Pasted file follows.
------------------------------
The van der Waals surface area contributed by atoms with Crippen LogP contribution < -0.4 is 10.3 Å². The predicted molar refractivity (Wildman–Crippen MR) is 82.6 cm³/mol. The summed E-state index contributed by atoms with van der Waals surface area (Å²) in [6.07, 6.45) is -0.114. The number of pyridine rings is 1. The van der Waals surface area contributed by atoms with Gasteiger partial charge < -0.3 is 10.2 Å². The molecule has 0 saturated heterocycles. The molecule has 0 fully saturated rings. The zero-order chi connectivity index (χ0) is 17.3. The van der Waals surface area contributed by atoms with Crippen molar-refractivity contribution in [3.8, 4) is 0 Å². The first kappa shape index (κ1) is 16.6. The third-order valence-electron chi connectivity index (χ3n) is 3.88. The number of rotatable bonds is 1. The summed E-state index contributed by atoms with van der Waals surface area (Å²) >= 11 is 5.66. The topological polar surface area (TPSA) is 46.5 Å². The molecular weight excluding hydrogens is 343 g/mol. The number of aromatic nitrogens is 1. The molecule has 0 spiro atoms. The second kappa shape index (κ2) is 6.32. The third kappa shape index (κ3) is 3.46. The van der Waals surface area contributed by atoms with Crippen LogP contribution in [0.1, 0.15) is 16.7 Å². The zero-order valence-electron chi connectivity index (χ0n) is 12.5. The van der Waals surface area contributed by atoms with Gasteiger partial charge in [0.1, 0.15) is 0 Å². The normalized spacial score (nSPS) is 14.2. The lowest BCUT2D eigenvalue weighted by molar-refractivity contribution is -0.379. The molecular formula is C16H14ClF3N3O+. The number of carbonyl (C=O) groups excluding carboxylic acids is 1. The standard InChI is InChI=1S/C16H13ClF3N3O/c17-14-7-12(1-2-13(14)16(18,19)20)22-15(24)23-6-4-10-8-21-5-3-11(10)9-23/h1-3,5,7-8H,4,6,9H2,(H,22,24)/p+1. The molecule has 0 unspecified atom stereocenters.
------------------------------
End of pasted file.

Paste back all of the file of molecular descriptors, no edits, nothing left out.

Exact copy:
The van der Waals surface area contributed by atoms with Crippen LogP contribution < -0.4 is 10.3 Å². The predicted molar refractivity (Wildman–Crippen MR) is 82.6 cm³/mol. The summed E-state index contributed by atoms with van der Waals surface area (Å²) in [6.07, 6.45) is -0.114. The number of pyridine rings is 1. The van der Waals surface area contributed by atoms with Gasteiger partial charge < -0.3 is 10.2 Å². The molecule has 0 saturated heterocycles. The molecule has 0 fully saturated rings. The zero-order chi connectivity index (χ0) is 17.3. The van der Waals surface area contributed by atoms with Crippen molar-refractivity contribution in [3.8, 4) is 0 Å². The first kappa shape index (κ1) is 16.6. The third-order valence-electron chi connectivity index (χ3n) is 3.88. The number of rotatable bonds is 1. The summed E-state index contributed by atoms with van der Waals surface area (Å²) >= 11 is 5.66. The topological polar surface area (TPSA) is 46.5 Å². The molecular weight excluding hydrogens is 343 g/mol. The number of aromatic nitrogens is 1. The molecule has 0 spiro atoms. The second kappa shape index (κ2) is 6.32. The third kappa shape index (κ3) is 3.46. The van der Waals surface area contributed by atoms with Crippen LogP contribution in [0.1, 0.15) is 16.7 Å². The zero-order valence-electron chi connectivity index (χ0n) is 12.5. The van der Waals surface area contributed by atoms with Gasteiger partial charge in [0.1, 0.15) is 0 Å². The normalized spacial score (nSPS) is 14.2. The lowest BCUT2D eigenvalue weighted by molar-refractivity contribution is -0.379. The molecular formula is C16H14ClF3N3O+. The number of carbonyl (C=O) groups excluding carboxylic acids is 1. The standard InChI is InChI=1S/C16H13ClF3N3O/c17-14-7-12(1-2-13(14)16(18,19)20)22-15(24)23-6-4-10-8-21-5-3-11(10)9-23/h1-3,5,7-8H,4,6,9H2,(H,22,24)/p+1. The molecule has 0 unspecified atom stereocenters.